Jam (ugh): Bending the Rule a little
Rule of Thump
I'm a big believer in the philosophy of trying to learn something new every day, and sitting at a table last Saturday night at Orbit, I learned two things: 1) "Watch out for those fake id's" is not a great pick-up line for an attractive bouncer, as it will most likely be met with "I've heard that N+1 times tonight (where N= Number of Times Previous). You guys need a better line," and 2) Try as I might, I can't seem to really get into jam music.
Maybe it's because I lack a big beard, or dreds, or an earthy odor, but something in my deep-seated nature is utterly opposed to extended instrumental wanking. Though I try to keep an open mind about these things, I always feel I let those who love the genre down when I pan some group for playing what sometimes is a stellar recreation of the tried and true jam sound.
To deal with my sense of guilt, this week I've kept my one or two snide comments about the genre to myself in a way– they are contained in brackets, so feel free to ignore them if you are so inclined.
Composed of a part-time singer/guitarist, a bassist, a drummer, and a percussionist, something in the group's general appearance suggested jam music would be the flavor of the evening long before they had ever plugged in their instruments. In terms of what I've come to expect from a local jam band, Rule of Thump did not disappoint– all the members are accomplished musicians, especially the drummer, and the play pretty tightly together [Rule of Thump are probably the best jam-band I've seen in Charlottesville, but then consider my personal best-to-worst scale of musical worth– indie-pop -> rock -> classical -> folk –> bluegrass –> everything else including polka music –> jam].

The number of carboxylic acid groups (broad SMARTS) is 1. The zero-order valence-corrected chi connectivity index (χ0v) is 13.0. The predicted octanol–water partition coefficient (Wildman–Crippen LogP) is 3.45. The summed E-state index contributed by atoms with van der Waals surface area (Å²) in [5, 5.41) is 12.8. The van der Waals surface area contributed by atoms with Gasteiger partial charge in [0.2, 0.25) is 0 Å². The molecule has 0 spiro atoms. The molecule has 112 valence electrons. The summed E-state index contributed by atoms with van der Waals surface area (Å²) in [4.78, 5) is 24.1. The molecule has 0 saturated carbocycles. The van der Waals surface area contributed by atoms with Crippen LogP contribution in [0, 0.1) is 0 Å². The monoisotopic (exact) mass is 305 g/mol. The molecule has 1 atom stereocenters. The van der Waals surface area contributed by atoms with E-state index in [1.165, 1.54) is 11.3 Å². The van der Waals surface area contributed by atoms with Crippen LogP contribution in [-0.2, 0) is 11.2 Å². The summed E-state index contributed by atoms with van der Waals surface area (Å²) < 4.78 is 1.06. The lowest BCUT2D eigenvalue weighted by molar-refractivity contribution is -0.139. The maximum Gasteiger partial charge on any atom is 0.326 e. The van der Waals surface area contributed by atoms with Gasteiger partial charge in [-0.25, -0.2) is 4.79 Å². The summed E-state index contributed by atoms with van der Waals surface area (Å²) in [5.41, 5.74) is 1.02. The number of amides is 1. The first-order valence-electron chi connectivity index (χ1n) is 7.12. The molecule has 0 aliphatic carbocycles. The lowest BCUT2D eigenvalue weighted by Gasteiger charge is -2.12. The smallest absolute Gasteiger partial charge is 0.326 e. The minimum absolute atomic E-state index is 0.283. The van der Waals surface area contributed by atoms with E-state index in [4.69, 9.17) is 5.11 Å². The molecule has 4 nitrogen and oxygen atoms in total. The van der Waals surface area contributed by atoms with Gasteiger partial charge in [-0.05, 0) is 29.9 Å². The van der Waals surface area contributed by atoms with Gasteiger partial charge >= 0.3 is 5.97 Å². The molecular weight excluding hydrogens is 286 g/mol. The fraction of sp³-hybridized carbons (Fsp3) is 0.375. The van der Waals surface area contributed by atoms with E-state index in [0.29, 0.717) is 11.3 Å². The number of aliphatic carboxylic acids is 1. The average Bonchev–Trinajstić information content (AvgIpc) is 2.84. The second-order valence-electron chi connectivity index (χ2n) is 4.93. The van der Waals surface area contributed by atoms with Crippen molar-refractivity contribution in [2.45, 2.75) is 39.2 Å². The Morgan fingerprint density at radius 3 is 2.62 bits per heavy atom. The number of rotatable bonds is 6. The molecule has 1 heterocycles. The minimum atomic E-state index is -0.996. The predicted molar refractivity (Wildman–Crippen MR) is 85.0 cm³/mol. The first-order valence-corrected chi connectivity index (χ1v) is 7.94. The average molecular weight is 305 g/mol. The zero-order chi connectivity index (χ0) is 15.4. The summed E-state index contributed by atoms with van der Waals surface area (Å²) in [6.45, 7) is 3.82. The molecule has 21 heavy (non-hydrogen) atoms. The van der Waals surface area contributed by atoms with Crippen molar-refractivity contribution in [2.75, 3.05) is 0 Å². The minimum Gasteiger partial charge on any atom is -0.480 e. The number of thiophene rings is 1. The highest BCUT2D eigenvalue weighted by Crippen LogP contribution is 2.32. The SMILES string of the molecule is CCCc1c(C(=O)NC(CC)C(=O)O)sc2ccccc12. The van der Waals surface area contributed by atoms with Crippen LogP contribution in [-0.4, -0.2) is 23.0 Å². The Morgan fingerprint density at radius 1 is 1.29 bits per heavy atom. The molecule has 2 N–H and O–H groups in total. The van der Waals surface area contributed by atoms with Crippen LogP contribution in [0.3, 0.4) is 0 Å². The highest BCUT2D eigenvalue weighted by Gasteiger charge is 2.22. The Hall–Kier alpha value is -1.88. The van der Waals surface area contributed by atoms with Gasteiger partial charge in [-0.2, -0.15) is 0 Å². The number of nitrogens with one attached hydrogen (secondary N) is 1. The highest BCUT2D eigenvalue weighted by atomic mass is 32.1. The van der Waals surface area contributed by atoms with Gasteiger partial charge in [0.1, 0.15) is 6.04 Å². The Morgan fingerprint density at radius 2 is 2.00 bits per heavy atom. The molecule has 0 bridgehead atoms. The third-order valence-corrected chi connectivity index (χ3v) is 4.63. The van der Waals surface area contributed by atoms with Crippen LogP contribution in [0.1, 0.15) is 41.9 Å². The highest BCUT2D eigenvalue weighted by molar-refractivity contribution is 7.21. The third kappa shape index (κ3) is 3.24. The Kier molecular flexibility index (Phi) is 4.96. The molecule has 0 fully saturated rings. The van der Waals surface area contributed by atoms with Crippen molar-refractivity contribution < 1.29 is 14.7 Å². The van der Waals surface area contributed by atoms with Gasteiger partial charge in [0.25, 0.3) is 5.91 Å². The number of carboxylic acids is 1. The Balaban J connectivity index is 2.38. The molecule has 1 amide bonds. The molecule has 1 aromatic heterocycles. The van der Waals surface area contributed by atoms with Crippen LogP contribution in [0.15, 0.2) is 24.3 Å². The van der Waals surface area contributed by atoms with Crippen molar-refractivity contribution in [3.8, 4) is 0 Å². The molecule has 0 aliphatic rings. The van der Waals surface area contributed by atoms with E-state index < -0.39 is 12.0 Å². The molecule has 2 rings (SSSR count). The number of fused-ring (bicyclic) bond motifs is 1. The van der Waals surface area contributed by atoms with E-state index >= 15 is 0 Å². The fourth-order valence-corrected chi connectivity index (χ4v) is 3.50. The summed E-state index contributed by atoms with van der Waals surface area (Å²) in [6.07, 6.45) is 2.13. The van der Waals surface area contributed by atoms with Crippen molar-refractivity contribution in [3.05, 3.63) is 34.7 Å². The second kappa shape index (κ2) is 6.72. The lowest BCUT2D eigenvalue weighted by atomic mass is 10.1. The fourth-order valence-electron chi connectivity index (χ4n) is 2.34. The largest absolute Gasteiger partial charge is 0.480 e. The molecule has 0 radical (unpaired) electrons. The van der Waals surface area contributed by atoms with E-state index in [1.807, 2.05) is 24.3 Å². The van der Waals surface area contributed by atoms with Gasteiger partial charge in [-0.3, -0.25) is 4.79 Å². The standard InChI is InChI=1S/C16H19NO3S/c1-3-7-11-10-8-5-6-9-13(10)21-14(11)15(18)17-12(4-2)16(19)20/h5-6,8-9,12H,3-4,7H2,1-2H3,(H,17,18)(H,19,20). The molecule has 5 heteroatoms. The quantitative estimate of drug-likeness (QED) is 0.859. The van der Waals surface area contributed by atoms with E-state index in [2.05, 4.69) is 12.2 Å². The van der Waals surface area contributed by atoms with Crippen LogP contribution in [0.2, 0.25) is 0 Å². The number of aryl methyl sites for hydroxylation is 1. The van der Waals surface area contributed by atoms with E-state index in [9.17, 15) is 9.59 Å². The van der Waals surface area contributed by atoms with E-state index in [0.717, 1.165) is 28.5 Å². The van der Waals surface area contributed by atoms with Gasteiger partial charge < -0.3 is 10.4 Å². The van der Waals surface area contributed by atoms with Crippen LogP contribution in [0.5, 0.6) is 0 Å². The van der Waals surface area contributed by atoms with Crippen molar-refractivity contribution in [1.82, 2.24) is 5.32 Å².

A reggae song or two were thrown into the set to switch things up a bit from the mostly instrumental 4/4 time– a much-needed change, I felt, though still the reggae songs were noticeably more Dead than Marley. The group has a major habit of getting on a one-chord progression from the beginning of a song and riding it for all it's worth, sometimes ending with barely a change-up [which left me little to do but twiddle my toes, draw a picture of the band performing, and write down things like, "five-minute '70s porn song"].
Only two of the songs the group performed during the set I watched had vocals, and they were more interspersed throughout the piece, separated by long deserts of soloing [Jam is good for bar business– I know I drank more due to boredom than I would have, say, if Prince had been playing].
I think jam music is a kind of social backdrop, like keg stands at frat parties– it's nice to have going in the background as you go about your attempts at making the hook-up. Do people really go solo, like I often do, to jam shows, and do they just (soberly) get into the music? If the answer is no, maybe I just need more friends.
Rule of Thump
PHOTO BY MARK GRABOWSKI